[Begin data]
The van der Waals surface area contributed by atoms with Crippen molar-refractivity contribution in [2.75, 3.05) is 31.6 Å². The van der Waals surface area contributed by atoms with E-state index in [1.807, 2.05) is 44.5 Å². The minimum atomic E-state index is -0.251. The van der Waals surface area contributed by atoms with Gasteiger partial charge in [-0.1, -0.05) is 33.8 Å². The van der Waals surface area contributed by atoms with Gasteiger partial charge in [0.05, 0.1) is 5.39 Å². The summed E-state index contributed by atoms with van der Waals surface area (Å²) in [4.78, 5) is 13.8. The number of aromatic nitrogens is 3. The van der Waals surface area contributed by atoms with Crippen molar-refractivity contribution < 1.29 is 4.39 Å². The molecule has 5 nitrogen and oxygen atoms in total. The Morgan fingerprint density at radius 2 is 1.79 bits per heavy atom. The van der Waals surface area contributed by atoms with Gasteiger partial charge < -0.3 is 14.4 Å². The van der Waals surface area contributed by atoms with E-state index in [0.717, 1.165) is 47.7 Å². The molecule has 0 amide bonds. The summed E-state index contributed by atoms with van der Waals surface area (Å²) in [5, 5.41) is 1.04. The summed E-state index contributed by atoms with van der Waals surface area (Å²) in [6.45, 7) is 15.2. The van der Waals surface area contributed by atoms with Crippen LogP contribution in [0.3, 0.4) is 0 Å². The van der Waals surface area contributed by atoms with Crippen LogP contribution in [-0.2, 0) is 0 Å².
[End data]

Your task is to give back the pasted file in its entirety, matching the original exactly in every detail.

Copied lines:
The van der Waals surface area contributed by atoms with Crippen molar-refractivity contribution in [2.75, 3.05) is 31.6 Å². The van der Waals surface area contributed by atoms with E-state index in [1.807, 2.05) is 44.5 Å². The minimum atomic E-state index is -0.251. The van der Waals surface area contributed by atoms with Gasteiger partial charge in [-0.1, -0.05) is 33.8 Å². The van der Waals surface area contributed by atoms with Gasteiger partial charge in [0.05, 0.1) is 5.39 Å². The summed E-state index contributed by atoms with van der Waals surface area (Å²) in [4.78, 5) is 13.8. The number of aromatic nitrogens is 3. The van der Waals surface area contributed by atoms with Crippen molar-refractivity contribution < 1.29 is 4.39 Å². The molecule has 5 nitrogen and oxygen atoms in total. The Morgan fingerprint density at radius 2 is 1.79 bits per heavy atom. The van der Waals surface area contributed by atoms with Gasteiger partial charge < -0.3 is 14.4 Å². The van der Waals surface area contributed by atoms with E-state index in [0.717, 1.165) is 47.7 Å². The molecule has 0 amide bonds. The summed E-state index contributed by atoms with van der Waals surface area (Å²) in [5, 5.41) is 1.04. The summed E-state index contributed by atoms with van der Waals surface area (Å²) in [6.45, 7) is 15.2. The van der Waals surface area contributed by atoms with Crippen LogP contribution in [0.3, 0.4) is 0 Å². The van der Waals surface area contributed by atoms with Crippen LogP contribution in [-0.2, 0) is 0 Å².